How colour coding may reveal the workings of the brain

One of the challenges neuroscientists face is that, apart from being the most complex thing known to man, the brain is also relatively small. Studying the brain is therefore a bit like asking a first year electronics student to study the workings of a microchip.

Over the years there have been numerous attempts to "see" the workings of the brain using technologies such as electrocephalograms or magnetic resonance imaging (MRI). Now a team led by Prof Jeff Lictman of Harvard University have developed a technique that uses colour to identify different pasts of the brain.

By combining genetic tricks and fancy proteins, the team have labelled hundreds of thousands of individual brain cells with around 90 distinctive hues to create these stunning images that they call a "Brainbow"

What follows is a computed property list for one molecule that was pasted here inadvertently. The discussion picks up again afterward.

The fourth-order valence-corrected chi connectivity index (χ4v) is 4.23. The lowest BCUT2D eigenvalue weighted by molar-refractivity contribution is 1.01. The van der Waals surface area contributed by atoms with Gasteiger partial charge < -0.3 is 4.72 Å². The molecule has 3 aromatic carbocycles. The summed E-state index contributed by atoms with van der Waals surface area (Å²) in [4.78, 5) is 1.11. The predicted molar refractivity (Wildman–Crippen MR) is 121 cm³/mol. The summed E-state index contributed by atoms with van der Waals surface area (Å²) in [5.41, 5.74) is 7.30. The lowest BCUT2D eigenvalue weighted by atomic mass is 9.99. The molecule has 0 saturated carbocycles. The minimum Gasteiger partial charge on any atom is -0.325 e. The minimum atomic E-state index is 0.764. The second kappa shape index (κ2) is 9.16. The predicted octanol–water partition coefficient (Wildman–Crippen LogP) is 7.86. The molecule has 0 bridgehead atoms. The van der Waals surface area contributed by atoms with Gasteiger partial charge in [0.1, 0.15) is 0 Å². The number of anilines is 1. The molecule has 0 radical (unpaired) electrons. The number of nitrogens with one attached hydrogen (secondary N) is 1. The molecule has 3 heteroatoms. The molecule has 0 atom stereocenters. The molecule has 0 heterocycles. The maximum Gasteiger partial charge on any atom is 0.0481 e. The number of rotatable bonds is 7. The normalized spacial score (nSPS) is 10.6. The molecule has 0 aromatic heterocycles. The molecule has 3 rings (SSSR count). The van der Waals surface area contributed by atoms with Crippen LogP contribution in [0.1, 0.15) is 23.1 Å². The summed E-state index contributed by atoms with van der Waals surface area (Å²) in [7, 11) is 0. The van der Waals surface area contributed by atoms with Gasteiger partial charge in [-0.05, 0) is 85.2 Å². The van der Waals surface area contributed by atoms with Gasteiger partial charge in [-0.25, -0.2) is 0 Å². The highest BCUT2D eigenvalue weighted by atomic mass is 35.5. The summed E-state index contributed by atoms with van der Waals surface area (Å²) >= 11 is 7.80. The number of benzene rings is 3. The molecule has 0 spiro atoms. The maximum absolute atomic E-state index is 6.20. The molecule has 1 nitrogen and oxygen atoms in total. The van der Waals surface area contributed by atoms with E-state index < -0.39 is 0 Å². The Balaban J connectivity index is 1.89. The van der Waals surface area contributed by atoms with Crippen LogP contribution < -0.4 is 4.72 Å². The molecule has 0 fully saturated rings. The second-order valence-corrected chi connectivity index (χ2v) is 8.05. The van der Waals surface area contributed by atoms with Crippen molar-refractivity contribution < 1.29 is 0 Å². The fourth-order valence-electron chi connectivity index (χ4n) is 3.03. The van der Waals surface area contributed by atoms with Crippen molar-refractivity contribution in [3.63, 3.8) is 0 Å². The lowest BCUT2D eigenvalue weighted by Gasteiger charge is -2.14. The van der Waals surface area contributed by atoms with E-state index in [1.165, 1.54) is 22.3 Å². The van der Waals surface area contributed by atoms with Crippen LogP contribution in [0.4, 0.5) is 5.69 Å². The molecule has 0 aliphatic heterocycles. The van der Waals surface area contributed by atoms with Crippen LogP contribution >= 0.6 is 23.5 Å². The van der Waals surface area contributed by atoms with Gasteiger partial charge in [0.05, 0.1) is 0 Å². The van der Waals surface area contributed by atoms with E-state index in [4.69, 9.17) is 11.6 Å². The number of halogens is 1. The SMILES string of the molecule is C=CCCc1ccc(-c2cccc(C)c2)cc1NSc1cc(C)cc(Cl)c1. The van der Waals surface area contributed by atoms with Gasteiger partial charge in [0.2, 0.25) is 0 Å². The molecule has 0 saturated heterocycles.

Although the resulting images would not look out of place in an art gallery, it is believed that they will provide new insights into how the brain is wired.

The human body is a bit like a computer in that it is wired to pass signals from the brain cells, or neurons, to and from other organs and muscles in the body. By using the Brainbow technique, scientists can now label each nerve cell with its own unique mixture of blue, yellow, orange and red fluorescent proteins to reveal the vast networks of connections.

The Harvard team have already used the technique to study the nervous system of mice and, as a result, claim to have observed some interesting and previously unrecognised patterns of neuron arrangement.

It is hoped that by being able to study the wiring of the brain in this way, that the Brainbow technique will provide new insights into mental disorders such as autism and schizophrenia and neurodegenerative diseases, such as Alzheimer's, other kinds of dementia and the human form of BSE, Creutzfeldt-Jakob Disease (CJD)

Click here to view a short video on Brainbows.

The original article on the Brainbow study can be purchased from the Nature Magazine web site. Click here for further details.

Published January 2009

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